In contrast, deals in most ABS asset classes generally have stronger structures that preclude the erosion of credit enhancement through maintaining credit enhancement levels without trigger breaches. As noted above, structural triggers resulting in a full cash sweep reduces the negative impact of the pro-rata structure.

QUANTATIVE MODELING ASSUMPTIONS

Initial value: Moody's initial assumed maintenance-adjusted value of the aircraft in the portfolio is $754.1 million. Moody's initial maintenance-adjusted assumed value is equal to the minimum of (i) the average of three half-life market value appraisals provided by the issuer (mba, IBA Group Ltd., and BK Associates, Inc.), and (ii) half-life market values provided by two independent appraisal firms that we traditionally use, plus a portion of the maintenance appraisal adjustment provided by Alton. Moody's initial assessed maintenance- adjusted half-life market value is 15% lower than the average maintenance adjusted half-life base values provided by the issuer.

Lessee defaults: For modeling, Moody's inferred the probability of default of each initial airline using either its (1) actual credit rating where available (82% of the initial contracted lease rent, having a weighted average (WA) rating of around Ba2),and (2) credit estimate for the remainder (18% of the initial contracted lease rent, with a WA credit estimate of around Caa1) after applying required notching downward as per "Moody's Approach to Using Credit Estimates in Its Rating Analysis," March 2020). Moody's assumed a subsequent lessee has a default risk equivalent to a low speculative-grade rating of B3.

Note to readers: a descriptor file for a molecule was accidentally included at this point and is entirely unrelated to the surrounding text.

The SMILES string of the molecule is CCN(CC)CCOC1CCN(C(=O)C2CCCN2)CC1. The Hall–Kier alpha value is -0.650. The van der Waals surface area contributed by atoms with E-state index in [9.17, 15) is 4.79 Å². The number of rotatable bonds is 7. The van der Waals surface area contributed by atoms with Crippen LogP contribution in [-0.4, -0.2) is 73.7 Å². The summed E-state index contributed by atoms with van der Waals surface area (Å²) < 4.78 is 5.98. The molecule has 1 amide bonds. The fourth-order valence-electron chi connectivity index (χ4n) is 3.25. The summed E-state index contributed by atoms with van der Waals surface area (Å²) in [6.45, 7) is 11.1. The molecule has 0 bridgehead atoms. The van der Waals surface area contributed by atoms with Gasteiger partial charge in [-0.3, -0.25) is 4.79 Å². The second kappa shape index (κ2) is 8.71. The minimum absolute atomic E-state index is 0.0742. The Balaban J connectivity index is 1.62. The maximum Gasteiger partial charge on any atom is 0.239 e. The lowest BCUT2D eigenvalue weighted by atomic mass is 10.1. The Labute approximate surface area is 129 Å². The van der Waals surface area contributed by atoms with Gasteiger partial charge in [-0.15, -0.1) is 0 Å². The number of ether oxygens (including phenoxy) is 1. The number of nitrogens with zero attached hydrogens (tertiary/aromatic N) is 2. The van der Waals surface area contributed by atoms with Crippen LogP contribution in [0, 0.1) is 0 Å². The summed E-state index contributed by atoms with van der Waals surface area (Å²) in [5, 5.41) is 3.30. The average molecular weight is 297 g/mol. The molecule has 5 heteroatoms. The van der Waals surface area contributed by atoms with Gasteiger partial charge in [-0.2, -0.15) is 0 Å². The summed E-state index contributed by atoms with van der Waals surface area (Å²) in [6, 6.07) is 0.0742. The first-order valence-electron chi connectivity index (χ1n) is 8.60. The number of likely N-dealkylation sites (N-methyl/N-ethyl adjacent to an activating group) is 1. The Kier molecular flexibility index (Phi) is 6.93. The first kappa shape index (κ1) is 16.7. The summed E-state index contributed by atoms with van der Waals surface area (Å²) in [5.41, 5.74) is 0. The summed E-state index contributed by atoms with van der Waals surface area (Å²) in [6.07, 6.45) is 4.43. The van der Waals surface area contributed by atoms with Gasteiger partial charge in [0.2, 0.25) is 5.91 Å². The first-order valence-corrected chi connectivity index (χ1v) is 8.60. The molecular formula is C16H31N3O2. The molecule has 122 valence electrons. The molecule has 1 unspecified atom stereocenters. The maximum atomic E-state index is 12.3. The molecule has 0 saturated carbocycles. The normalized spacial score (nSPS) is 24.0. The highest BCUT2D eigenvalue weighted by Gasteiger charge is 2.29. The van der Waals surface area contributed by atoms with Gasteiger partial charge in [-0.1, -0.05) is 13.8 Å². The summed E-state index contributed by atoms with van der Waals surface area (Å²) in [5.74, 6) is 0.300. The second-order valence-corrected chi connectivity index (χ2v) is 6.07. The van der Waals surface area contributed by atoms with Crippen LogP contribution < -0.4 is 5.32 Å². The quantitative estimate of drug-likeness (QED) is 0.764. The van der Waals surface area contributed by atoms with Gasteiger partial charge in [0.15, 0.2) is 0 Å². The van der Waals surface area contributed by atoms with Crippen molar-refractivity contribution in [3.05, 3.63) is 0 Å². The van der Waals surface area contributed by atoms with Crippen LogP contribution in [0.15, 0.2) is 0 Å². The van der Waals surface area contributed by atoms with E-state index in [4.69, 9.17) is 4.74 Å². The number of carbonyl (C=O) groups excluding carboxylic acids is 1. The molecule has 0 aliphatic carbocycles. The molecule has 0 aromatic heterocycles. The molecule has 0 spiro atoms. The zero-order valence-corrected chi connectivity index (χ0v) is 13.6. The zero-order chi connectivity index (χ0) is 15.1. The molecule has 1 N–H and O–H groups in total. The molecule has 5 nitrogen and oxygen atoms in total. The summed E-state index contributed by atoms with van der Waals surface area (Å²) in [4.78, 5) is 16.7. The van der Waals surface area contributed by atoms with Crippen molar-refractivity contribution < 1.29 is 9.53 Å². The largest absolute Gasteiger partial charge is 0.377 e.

EOL payments: Moody's assumed a 50% haircut to projected EOL payments from leases with full life return conditions (87% of Alton projected EOL payments) and gave no credit to EOL payments for the remaining leases with half-life or lower return conditions

Payment deferrals: Given the COVID resurgence in India, we considered the sensitivity to a two-year deferral for IndiGo Air, the country's largest domestic carrier. Additionally, the current reduced rent that one lessee is paying as part of its deferral plan is reflected in our modeling.

Recession timing: Moody's typically assumes a downturn occurs once every 10 years and lasts for three years, roughly consistent with historical experience. Consequently, in our analysis, a typical aircraft lease securitization will experience two or three downturns prior to legal maturity.